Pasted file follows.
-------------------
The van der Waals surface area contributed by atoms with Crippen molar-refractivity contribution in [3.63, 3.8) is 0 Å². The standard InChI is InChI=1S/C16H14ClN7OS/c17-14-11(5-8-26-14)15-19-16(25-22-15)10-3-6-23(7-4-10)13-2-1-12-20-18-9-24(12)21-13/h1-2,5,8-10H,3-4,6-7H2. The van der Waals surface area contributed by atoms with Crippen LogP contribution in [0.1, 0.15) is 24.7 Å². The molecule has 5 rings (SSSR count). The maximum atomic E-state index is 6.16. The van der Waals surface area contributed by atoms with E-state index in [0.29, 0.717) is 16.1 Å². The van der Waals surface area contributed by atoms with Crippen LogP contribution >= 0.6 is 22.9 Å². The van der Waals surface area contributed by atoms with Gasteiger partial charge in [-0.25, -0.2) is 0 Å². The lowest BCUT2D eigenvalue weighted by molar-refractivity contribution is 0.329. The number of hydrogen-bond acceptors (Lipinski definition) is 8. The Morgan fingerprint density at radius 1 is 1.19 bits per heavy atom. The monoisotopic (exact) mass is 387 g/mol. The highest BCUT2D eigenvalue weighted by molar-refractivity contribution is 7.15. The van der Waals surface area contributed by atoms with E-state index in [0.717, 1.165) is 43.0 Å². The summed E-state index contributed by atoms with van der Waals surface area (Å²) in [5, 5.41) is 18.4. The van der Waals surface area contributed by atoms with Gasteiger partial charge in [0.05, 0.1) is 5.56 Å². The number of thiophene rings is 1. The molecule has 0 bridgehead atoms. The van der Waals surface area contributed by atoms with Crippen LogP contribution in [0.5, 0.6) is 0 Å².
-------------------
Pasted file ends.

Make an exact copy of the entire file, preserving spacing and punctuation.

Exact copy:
The van der Waals surface area contributed by atoms with Crippen molar-refractivity contribution in [3.63, 3.8) is 0 Å². The standard InChI is InChI=1S/C16H14ClN7OS/c17-14-11(5-8-26-14)15-19-16(25-22-15)10-3-6-23(7-4-10)13-2-1-12-20-18-9-24(12)21-13/h1-2,5,8-10H,3-4,6-7H2. The van der Waals surface area contributed by atoms with Crippen LogP contribution in [0.1, 0.15) is 24.7 Å². The molecule has 5 rings (SSSR count). The maximum atomic E-state index is 6.16. The van der Waals surface area contributed by atoms with E-state index in [0.29, 0.717) is 16.1 Å². The van der Waals surface area contributed by atoms with Crippen LogP contribution >= 0.6 is 22.9 Å². The van der Waals surface area contributed by atoms with Gasteiger partial charge in [-0.25, -0.2) is 0 Å². The lowest BCUT2D eigenvalue weighted by molar-refractivity contribution is 0.329. The number of hydrogen-bond acceptors (Lipinski definition) is 8. The Morgan fingerprint density at radius 1 is 1.19 bits per heavy atom. The monoisotopic (exact) mass is 387 g/mol. The highest BCUT2D eigenvalue weighted by molar-refractivity contribution is 7.15. The van der Waals surface area contributed by atoms with E-state index in [0.717, 1.165) is 43.0 Å². The summed E-state index contributed by atoms with van der Waals surface area (Å²) in [5, 5.41) is 18.4. The van der Waals surface area contributed by atoms with Gasteiger partial charge in [0.05, 0.1) is 5.56 Å². The number of thiophene rings is 1. The molecule has 0 bridgehead atoms. The van der Waals surface area contributed by atoms with Crippen LogP contribution in [0.5, 0.6) is 0 Å².